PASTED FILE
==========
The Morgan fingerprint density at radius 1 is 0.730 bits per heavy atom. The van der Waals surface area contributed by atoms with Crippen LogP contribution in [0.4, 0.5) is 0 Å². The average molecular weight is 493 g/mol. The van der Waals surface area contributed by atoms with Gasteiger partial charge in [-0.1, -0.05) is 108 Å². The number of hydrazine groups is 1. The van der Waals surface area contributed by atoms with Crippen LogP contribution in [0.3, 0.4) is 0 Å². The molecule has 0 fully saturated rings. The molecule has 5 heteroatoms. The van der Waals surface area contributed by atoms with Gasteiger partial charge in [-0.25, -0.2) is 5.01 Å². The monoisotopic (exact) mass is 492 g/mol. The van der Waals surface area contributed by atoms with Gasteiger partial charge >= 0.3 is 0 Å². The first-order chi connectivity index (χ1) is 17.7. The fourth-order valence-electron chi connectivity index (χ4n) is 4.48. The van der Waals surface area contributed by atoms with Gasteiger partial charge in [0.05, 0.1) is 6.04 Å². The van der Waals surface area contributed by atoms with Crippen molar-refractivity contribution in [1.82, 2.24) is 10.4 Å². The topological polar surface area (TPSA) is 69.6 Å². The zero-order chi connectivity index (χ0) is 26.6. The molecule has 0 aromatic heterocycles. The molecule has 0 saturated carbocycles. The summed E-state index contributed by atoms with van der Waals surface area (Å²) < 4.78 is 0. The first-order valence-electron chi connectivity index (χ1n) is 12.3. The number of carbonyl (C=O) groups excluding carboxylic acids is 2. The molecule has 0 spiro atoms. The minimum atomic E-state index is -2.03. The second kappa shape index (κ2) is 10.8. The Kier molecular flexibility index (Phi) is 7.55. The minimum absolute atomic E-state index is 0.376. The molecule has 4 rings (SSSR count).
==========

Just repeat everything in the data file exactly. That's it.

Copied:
The Morgan fingerprint density at radius 1 is 0.730 bits per heavy atom. The van der Waals surface area contributed by atoms with Crippen LogP contribution in [0.4, 0.5) is 0 Å². The average molecular weight is 493 g/mol. The van der Waals surface area contributed by atoms with Gasteiger partial charge in [-0.1, -0.05) is 108 Å². The number of hydrazine groups is 1. The van der Waals surface area contributed by atoms with Crippen LogP contribution in [0.3, 0.4) is 0 Å². The molecule has 0 fully saturated rings. The molecule has 5 heteroatoms. The van der Waals surface area contributed by atoms with Gasteiger partial charge in [-0.25, -0.2) is 5.01 Å². The monoisotopic (exact) mass is 492 g/mol. The van der Waals surface area contributed by atoms with Gasteiger partial charge >= 0.3 is 0 Å². The first-order chi connectivity index (χ1) is 17.7. The fourth-order valence-electron chi connectivity index (χ4n) is 4.48. The van der Waals surface area contributed by atoms with Gasteiger partial charge in [0.05, 0.1) is 6.04 Å². The van der Waals surface area contributed by atoms with Crippen molar-refractivity contribution in [1.82, 2.24) is 10.4 Å². The topological polar surface area (TPSA) is 69.6 Å². The zero-order chi connectivity index (χ0) is 26.6. The molecule has 0 aromatic heterocycles. The molecule has 0 saturated carbocycles. The summed E-state index contributed by atoms with van der Waals surface area (Å²) < 4.78 is 0. The first-order valence-electron chi connectivity index (χ1n) is 12.3. The number of carbonyl (C=O) groups excluding carboxylic acids is 2. The molecule has 0 spiro atoms. The minimum atomic E-state index is -2.03. The second kappa shape index (κ2) is 10.8. The Kier molecular flexibility index (Phi) is 7.55. The minimum absolute atomic E-state index is 0.376. The molecule has 4 rings (SSSR count).